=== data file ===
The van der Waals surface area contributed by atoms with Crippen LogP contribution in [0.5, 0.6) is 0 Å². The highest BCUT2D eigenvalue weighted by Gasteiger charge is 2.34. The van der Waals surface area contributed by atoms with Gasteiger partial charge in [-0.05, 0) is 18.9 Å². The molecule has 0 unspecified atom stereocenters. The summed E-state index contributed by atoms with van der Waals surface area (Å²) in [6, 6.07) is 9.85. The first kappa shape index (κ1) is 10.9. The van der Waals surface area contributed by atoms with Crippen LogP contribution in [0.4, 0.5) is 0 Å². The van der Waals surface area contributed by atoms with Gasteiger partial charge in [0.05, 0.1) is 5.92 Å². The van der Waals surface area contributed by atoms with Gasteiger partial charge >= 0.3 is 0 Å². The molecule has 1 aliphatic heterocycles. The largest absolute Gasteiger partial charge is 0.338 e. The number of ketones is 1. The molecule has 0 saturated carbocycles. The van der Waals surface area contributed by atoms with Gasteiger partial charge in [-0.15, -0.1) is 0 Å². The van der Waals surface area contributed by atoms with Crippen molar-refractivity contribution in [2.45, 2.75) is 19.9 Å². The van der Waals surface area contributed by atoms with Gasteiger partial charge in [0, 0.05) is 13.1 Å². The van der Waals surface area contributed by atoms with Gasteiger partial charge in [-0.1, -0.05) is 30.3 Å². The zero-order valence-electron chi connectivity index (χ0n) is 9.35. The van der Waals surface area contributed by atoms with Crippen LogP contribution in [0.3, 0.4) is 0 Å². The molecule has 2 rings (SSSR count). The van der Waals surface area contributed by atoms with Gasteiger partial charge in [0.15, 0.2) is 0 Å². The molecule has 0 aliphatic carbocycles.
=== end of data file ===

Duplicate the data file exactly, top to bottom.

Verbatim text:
The van der Waals surface area contributed by atoms with Crippen LogP contribution in [0.5, 0.6) is 0 Å². The highest BCUT2D eigenvalue weighted by Gasteiger charge is 2.34. The van der Waals surface area contributed by atoms with Gasteiger partial charge in [-0.05, 0) is 18.9 Å². The molecule has 0 unspecified atom stereocenters. The summed E-state index contributed by atoms with van der Waals surface area (Å²) in [6, 6.07) is 9.85. The first kappa shape index (κ1) is 10.9. The van der Waals surface area contributed by atoms with Crippen LogP contribution in [0.4, 0.5) is 0 Å². The van der Waals surface area contributed by atoms with Gasteiger partial charge in [0.05, 0.1) is 5.92 Å². The van der Waals surface area contributed by atoms with Gasteiger partial charge >= 0.3 is 0 Å². The molecule has 1 aliphatic heterocycles. The largest absolute Gasteiger partial charge is 0.338 e. The number of ketones is 1. The molecule has 0 saturated carbocycles. The van der Waals surface area contributed by atoms with Gasteiger partial charge in [-0.15, -0.1) is 0 Å². The van der Waals surface area contributed by atoms with Crippen molar-refractivity contribution in [2.45, 2.75) is 19.9 Å². The van der Waals surface area contributed by atoms with Gasteiger partial charge in [0, 0.05) is 13.1 Å². The van der Waals surface area contributed by atoms with Gasteiger partial charge in [-0.1, -0.05) is 30.3 Å². The zero-order valence-electron chi connectivity index (χ0n) is 9.35. The van der Waals surface area contributed by atoms with Crippen LogP contribution in [0.3, 0.4) is 0 Å². The molecule has 2 rings (SSSR count). The van der Waals surface area contributed by atoms with Gasteiger partial charge in [0.15, 0.2) is 0 Å². The molecule has 0 aliphatic carbocycles.